If it sounds like a lot of work, that’s because it is.
4. Be your own champion
This fourth tip has a lot in common with the first piece of advice, as they both require you to have a good amount of confidence. Zmishlany pointed out that there will be a lot of rejection, saying that, "You have to anticipate that it's just going to be a lot of nos. You have to believe and know that you're capable. Then you just commit and do it."
That sounds simple enough, but keeping the songs coming when nobody seems to care is incredibly difficult, and if no one else is there alongside you, make sure you’re your own champion. Push your work online, promote it to the best of your abilities, and do everything you can to get your work in front of the people who can take you to the next level. Nobody is going to champion your work until you do for a long time.
5. Never believe you’re done learning
You may think that you’re the best out there, but the truth is, you're probably not, and that’s okay! You should never think you're the be-all and end-all, but rather that what you’re doing is great and that there is still much to learn. "Every day I'm trying to learn from somebody, or trying to get better, or pushing myself to do better, or looking at a song that I have and saying, ‘How can I improve it?’" says Zmishlany.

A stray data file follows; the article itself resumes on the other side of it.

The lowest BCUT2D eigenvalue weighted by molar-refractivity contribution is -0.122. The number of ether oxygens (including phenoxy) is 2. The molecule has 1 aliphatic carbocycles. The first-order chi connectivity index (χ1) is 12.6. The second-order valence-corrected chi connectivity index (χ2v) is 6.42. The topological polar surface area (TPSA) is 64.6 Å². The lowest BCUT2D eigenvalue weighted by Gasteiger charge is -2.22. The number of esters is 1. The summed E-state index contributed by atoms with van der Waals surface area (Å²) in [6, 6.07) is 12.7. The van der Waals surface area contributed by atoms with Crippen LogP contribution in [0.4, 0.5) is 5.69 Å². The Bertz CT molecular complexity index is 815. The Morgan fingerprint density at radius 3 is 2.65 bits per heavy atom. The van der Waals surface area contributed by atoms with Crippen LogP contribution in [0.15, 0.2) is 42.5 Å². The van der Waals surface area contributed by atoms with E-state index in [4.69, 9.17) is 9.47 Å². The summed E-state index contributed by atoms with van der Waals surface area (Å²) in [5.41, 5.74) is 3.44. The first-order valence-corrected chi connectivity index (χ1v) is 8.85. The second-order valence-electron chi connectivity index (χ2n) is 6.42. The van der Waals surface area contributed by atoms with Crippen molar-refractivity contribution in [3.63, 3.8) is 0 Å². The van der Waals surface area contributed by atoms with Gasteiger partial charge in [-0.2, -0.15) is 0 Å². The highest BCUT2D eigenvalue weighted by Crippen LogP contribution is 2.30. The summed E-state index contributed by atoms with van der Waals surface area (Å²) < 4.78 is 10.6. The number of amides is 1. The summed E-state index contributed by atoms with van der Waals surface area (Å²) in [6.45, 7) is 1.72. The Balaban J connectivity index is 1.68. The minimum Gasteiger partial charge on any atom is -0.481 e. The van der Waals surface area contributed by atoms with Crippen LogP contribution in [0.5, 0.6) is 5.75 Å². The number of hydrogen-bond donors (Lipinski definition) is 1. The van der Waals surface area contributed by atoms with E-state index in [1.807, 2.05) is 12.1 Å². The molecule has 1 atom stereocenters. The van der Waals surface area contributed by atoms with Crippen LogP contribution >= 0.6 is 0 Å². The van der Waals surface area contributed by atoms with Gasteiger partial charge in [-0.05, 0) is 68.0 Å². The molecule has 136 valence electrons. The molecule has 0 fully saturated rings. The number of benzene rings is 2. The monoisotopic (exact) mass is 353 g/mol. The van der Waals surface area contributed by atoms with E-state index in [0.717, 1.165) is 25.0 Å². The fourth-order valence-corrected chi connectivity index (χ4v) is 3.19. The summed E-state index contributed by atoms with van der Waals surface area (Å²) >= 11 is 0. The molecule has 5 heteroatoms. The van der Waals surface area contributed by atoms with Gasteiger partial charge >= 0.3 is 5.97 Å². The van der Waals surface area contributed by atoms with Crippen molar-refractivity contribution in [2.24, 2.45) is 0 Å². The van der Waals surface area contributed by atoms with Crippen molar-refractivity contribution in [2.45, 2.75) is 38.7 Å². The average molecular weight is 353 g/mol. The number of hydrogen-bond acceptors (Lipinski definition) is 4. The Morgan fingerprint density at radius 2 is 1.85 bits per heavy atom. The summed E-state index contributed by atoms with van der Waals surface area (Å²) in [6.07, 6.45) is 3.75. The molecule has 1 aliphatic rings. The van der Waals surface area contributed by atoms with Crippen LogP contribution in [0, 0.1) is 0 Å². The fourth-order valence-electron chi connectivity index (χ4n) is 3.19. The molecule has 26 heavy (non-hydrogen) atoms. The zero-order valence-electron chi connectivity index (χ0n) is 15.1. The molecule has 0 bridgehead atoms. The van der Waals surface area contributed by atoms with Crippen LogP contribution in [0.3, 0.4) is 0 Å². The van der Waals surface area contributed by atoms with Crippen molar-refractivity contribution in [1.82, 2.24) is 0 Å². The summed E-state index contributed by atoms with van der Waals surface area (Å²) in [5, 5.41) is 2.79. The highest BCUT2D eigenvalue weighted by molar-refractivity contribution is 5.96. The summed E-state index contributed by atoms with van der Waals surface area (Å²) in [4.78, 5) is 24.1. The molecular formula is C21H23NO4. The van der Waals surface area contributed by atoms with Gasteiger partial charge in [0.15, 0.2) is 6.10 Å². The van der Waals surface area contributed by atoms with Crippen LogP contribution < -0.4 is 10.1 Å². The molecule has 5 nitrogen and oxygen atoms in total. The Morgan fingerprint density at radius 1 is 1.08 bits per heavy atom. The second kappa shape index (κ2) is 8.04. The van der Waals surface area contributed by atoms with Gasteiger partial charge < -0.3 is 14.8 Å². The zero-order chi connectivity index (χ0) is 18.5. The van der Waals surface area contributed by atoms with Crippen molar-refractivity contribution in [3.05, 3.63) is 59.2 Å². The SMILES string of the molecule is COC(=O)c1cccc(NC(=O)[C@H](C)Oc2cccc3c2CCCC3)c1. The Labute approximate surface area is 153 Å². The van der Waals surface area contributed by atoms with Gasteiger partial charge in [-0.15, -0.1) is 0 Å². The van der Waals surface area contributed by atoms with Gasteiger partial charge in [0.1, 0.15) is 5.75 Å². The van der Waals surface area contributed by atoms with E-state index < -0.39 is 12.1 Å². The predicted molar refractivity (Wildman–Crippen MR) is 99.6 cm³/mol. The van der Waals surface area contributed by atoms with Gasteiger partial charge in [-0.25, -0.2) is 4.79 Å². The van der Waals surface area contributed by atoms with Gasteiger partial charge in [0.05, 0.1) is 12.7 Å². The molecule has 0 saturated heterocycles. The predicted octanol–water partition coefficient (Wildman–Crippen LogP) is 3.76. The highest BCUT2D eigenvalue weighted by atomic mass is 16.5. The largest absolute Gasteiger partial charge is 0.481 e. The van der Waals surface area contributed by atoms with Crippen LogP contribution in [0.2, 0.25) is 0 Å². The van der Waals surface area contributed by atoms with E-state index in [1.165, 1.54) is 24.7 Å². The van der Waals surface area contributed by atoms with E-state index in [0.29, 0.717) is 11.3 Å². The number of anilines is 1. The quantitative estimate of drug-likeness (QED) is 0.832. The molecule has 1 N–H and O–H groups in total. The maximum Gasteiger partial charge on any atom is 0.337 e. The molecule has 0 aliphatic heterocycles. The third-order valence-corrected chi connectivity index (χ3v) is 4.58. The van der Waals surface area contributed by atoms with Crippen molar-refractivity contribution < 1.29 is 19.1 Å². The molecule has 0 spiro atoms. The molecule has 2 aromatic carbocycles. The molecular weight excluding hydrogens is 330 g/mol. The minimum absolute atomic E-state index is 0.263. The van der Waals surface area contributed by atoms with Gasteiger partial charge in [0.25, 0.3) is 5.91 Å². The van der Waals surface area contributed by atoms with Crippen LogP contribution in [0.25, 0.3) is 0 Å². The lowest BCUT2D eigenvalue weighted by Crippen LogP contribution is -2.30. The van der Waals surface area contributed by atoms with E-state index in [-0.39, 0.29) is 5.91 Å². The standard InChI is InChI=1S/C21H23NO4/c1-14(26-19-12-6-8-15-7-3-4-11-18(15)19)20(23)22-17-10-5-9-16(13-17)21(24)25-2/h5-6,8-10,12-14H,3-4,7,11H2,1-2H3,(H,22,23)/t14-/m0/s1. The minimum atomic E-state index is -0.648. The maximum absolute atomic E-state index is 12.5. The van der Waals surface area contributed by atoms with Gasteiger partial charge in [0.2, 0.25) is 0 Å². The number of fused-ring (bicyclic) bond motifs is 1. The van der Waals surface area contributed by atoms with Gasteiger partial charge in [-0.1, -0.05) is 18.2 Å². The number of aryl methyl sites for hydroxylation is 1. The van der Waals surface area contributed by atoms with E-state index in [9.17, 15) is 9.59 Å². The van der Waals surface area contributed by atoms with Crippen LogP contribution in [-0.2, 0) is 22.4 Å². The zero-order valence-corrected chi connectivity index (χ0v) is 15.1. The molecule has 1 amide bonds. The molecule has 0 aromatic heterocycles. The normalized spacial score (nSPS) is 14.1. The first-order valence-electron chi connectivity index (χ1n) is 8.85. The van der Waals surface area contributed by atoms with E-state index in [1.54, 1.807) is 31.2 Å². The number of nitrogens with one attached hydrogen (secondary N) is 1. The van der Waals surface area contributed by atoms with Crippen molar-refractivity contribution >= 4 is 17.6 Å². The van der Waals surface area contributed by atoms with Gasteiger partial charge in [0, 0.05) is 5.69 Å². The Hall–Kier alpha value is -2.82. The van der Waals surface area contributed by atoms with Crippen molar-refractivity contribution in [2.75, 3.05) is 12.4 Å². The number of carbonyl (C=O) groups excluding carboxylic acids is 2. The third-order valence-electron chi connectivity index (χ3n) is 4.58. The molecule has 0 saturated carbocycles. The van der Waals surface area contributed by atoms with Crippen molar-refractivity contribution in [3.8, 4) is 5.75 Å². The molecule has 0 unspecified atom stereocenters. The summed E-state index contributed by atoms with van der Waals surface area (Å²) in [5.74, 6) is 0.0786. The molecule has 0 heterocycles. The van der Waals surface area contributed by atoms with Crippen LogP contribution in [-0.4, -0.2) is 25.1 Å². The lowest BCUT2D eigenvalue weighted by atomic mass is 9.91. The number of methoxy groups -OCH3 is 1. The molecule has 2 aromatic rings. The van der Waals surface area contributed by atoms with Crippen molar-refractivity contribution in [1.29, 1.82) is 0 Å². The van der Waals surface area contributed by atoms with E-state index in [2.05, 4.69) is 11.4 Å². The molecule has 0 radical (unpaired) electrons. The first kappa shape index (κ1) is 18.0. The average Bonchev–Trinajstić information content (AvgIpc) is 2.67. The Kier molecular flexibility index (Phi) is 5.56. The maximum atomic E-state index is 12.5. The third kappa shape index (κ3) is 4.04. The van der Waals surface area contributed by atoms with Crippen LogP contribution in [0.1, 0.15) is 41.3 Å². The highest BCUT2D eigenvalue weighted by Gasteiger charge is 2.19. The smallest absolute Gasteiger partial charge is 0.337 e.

And for those looking to make it to the top of the charts, Zmishlany suggested that you listen as much as you write. "I implore you to look at the records that are at the top 10 of Billboard or Spotify and ask yourself, ‘Are my records sounding as competitive? Are my lyrics as good? Are my melodies as good and are the vocals as good?’ Or better, because if you want your record to be a number-one record, it's got to be better than all those records."
Get more songwriting tips:
- 5 Exercises to Write More Creative Lyrics
- When, How, and Why to Break the Rules of Songwriting
- 7 Easy Things You Can Do Right Now to Get Out of a Songwriting Rut
- How to Write Songs That Get Stuck in People's Heads
- How to Find Co-Writers
Hugh McIntyre is a freelance pop music journalist in NYC by way of Boston. He has written for Billboard, The Hollywood Reporter, and MTV, as well as various magazines and blogs around the world. He is also the founder and editor-in-chief of the blog Pop! Bang! Boom! which is dedicated to the genre of pop in all of its glory.